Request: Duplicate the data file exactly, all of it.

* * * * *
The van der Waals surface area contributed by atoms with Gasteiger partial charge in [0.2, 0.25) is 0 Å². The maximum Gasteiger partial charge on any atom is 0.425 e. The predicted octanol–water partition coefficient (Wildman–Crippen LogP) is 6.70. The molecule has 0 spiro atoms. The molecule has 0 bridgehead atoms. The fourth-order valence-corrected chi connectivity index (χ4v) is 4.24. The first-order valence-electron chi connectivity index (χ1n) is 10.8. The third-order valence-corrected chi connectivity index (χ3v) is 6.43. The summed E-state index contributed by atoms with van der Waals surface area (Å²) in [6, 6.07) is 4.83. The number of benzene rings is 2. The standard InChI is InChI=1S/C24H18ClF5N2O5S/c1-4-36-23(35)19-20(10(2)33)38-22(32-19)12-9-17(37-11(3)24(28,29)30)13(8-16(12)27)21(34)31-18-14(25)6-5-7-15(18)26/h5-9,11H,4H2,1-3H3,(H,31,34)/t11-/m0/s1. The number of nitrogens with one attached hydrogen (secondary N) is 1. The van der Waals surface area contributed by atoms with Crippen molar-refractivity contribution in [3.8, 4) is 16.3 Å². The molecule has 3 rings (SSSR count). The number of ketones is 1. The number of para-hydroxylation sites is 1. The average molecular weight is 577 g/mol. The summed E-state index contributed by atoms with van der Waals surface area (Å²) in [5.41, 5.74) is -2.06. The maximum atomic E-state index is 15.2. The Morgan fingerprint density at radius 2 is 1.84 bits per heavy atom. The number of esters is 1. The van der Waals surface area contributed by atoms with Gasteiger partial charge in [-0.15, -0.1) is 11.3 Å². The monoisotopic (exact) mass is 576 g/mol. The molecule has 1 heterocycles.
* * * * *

The van der Waals surface area contributed by atoms with Gasteiger partial charge in [0.2, 0.25) is 0 Å². The maximum Gasteiger partial charge on any atom is 0.425 e. The predicted octanol–water partition coefficient (Wildman–Crippen LogP) is 6.70. The molecule has 0 spiro atoms. The molecule has 0 bridgehead atoms. The fourth-order valence-corrected chi connectivity index (χ4v) is 4.24. The first-order valence-electron chi connectivity index (χ1n) is 10.8. The third-order valence-corrected chi connectivity index (χ3v) is 6.43. The summed E-state index contributed by atoms with van der Waals surface area (Å²) in [6, 6.07) is 4.83. The number of benzene rings is 2. The standard InChI is InChI=1S/C24H18ClF5N2O5S/c1-4-36-23(35)19-20(10(2)33)38-22(32-19)12-9-17(37-11(3)24(28,29)30)13(8-16(12)27)21(34)31-18-14(25)6-5-7-15(18)26/h5-9,11H,4H2,1-3H3,(H,31,34)/t11-/m0/s1. The number of nitrogens with one attached hydrogen (secondary N) is 1. The van der Waals surface area contributed by atoms with Crippen molar-refractivity contribution in [3.8, 4) is 16.3 Å². The molecule has 3 rings (SSSR count). The number of ketones is 1. The number of para-hydroxylation sites is 1. The average molecular weight is 577 g/mol. The summed E-state index contributed by atoms with van der Waals surface area (Å²) in [5.41, 5.74) is -2.06. The maximum atomic E-state index is 15.2. The Morgan fingerprint density at radius 2 is 1.84 bits per heavy atom. The number of esters is 1. The van der Waals surface area contributed by atoms with Gasteiger partial charge in [-0.15, -0.1) is 11.3 Å². The monoisotopic (exact) mass is 576 g/mol. The molecule has 1 heterocycles.